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Lorde, Audre

Page history last edited by Melanie 15 years, 5 months ago




Audre Lorde (1934-1992) is a Black lesbian feminist writer and poet who is famous for critiquing white, heterosexist, upper class feminism.


     In her article, The Master’s Tools Will Never Dismantle the Master’s House, Lorde writes about the way in which white feminist scholarship presumes the unity of all women and ignores the differencex between women that exist. In this article, the "masters" are those who hold power over others in some respect, be it by gender, race, sexual identification, or any number of attributes. The master's tools are structures that maintain this system of domination such as ideology, capitalism, white supremacy, patriarchy, and so on.  The master’s house is the structure as a whole (power structure) that involves these things (government, etc). In the context of her article, Lorde admonishes white feminist scholars for not realizing that in their methods of fighting sexism are perpetuating other oppresive structures such as racism. The "master’s tools" in this case refer to patriarchal ideologies that ignore difference and force the oppressed to educate and oppressors, effectively perpetuating inequality within a movement to end inequality.  She argues instead for the creation of new systems of thought, or “tools”, that see differences as a source of great creative energy and strength.  These tools, and only these, can dismantle the master’s house.


     Lorde offers as example of how using the master's tool to try to dismantle his house will never work.  She talks about how white feminist scholars fail to realize that while they are out at conferences and academic events they leave their children at home to be cared for by women of color.  Women who would benefit most from learning about a feminist perspective.  By challenging some aspects of the structures of domination (being feminist thinkers) but allowing other aspects to remain the same (leaving women of color to do jobs that are underpaid and undervalued by society that a white feminist woman would probably never do), Lorde argues they will never be able to bring about real change.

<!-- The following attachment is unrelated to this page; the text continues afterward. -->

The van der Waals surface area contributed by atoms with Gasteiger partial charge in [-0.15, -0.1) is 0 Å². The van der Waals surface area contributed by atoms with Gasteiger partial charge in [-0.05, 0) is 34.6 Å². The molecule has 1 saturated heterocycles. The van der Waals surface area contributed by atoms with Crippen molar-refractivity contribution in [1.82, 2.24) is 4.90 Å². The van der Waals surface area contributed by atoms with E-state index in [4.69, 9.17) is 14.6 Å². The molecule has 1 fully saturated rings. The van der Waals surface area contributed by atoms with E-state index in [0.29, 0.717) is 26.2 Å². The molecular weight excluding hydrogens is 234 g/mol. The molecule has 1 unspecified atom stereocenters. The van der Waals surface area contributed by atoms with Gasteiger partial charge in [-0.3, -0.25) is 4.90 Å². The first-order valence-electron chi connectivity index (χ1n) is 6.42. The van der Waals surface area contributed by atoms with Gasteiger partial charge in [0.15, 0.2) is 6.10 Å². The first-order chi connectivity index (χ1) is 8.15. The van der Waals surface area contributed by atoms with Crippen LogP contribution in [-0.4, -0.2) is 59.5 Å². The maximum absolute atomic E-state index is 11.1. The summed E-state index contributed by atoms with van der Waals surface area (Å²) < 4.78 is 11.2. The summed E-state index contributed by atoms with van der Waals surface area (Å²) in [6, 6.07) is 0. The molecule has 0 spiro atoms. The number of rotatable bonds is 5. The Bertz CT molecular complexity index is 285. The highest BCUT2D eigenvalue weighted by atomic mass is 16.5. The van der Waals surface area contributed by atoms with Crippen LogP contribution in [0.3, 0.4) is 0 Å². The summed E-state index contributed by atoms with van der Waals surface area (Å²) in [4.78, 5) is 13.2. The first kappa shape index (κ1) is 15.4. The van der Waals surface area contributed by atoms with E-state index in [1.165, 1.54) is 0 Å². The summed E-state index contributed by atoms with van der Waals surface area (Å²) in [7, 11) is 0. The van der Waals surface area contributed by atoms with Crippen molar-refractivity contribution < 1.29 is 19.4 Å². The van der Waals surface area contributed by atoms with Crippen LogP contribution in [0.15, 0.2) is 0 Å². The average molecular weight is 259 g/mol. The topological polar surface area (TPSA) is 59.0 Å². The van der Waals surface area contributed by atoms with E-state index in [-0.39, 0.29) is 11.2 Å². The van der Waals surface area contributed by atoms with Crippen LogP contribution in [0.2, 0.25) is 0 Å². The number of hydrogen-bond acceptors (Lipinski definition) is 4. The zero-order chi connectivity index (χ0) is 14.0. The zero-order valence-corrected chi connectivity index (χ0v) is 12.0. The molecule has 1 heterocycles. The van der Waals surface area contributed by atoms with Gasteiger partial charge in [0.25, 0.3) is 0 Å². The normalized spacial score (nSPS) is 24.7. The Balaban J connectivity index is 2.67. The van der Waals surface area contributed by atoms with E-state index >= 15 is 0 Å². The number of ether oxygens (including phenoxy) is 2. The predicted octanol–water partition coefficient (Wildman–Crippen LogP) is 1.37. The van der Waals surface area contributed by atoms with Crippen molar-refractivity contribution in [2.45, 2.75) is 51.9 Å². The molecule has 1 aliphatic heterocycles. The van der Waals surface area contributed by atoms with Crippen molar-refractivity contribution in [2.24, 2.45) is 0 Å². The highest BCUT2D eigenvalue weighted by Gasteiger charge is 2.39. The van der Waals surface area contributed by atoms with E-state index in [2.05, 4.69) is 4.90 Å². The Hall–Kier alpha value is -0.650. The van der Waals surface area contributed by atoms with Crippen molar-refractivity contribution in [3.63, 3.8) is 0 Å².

The principal argument of Lorde’s work is that racism, sexism, and homophobia are not separate from one another; rather they are interlocking systems of oppression based on hierarchy and exclusion. Human liberation and mutual recognition, therefore, will not be achieved if the master’s tools are used to in the name of “equality” because someone will always be excluded. 


      If Georg Wilhelm Friedrich Hegel were around to have a dialogue with Audre Lorde, they would likely disagree. In Hegel's Master-Slave dialectic, the master's tools are eventually sublated in each power relationship to produce change, and the contradictions within the system eventually work themselves out to create something better. Lorde, on the other hand, would rather not wait for the long drawn out historical process of dialectical change. She believes that we can skip the dialectical process of inequality and use our reason to mutually recognize one another without going through a reforming process that is full of contradictions and excluded groups. A practical application of Lorde’s vision would be a social movement that aims to end all forms of oppression and that organizes itself without using tools of hierarchy and exclusion.







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